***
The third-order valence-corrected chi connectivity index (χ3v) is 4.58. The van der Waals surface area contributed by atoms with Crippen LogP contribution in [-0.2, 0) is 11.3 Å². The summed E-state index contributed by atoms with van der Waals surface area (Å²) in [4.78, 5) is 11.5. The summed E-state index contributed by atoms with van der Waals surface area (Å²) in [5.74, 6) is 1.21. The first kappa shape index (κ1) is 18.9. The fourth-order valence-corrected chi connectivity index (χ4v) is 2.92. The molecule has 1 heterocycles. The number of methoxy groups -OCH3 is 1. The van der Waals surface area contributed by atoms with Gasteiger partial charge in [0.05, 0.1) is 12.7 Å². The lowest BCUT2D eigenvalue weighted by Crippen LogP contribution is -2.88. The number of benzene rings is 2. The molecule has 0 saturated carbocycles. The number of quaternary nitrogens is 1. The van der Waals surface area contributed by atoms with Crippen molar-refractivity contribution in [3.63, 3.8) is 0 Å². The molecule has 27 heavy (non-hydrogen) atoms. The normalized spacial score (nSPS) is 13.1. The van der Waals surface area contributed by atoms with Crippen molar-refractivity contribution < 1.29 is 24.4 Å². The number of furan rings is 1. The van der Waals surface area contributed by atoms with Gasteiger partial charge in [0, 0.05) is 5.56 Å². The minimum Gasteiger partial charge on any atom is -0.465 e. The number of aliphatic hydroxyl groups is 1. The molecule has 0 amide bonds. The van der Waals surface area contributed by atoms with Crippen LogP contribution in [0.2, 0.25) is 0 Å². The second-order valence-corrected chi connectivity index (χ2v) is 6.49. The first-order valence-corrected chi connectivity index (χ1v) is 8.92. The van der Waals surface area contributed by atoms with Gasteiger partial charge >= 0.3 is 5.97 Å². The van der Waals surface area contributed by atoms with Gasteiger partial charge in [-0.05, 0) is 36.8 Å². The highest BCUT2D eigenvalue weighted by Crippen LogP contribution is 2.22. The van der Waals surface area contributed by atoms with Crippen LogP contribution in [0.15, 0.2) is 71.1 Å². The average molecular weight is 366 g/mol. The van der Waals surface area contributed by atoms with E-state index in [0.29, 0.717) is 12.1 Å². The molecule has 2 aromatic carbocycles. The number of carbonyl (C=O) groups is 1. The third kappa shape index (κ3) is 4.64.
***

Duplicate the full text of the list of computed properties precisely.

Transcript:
The third-order valence-corrected chi connectivity index (χ3v) is 4.58. The van der Waals surface area contributed by atoms with Crippen LogP contribution in [-0.2, 0) is 11.3 Å². The summed E-state index contributed by atoms with van der Waals surface area (Å²) in [4.78, 5) is 11.5. The summed E-state index contributed by atoms with van der Waals surface area (Å²) in [5.74, 6) is 1.21. The first kappa shape index (κ1) is 18.9. The fourth-order valence-corrected chi connectivity index (χ4v) is 2.92. The molecule has 1 heterocycles. The number of methoxy groups -OCH3 is 1. The van der Waals surface area contributed by atoms with Gasteiger partial charge in [0.05, 0.1) is 12.7 Å². The lowest BCUT2D eigenvalue weighted by Crippen LogP contribution is -2.88. The number of benzene rings is 2. The molecule has 0 saturated carbocycles. The number of quaternary nitrogens is 1. The van der Waals surface area contributed by atoms with Crippen molar-refractivity contribution in [3.63, 3.8) is 0 Å². The molecule has 27 heavy (non-hydrogen) atoms. The normalized spacial score (nSPS) is 13.1. The van der Waals surface area contributed by atoms with Crippen molar-refractivity contribution < 1.29 is 24.4 Å². The number of furan rings is 1. The van der Waals surface area contributed by atoms with Gasteiger partial charge in [0, 0.05) is 5.56 Å². The minimum Gasteiger partial charge on any atom is -0.465 e. The number of aliphatic hydroxyl groups is 1. The molecule has 0 amide bonds. The van der Waals surface area contributed by atoms with Crippen LogP contribution in [0.2, 0.25) is 0 Å². The second-order valence-corrected chi connectivity index (χ2v) is 6.49. The first-order valence-corrected chi connectivity index (χ1v) is 8.92. The van der Waals surface area contributed by atoms with Gasteiger partial charge >= 0.3 is 5.97 Å². The van der Waals surface area contributed by atoms with Gasteiger partial charge in [-0.05, 0) is 36.8 Å². The highest BCUT2D eigenvalue weighted by Crippen LogP contribution is 2.22. The van der Waals surface area contributed by atoms with Crippen LogP contribution in [0.15, 0.2) is 71.1 Å². The average molecular weight is 366 g/mol. The van der Waals surface area contributed by atoms with E-state index in [0.29, 0.717) is 12.1 Å². The molecule has 2 aromatic carbocycles. The number of carbonyl (C=O) groups is 1. The third kappa shape index (κ3) is 4.64.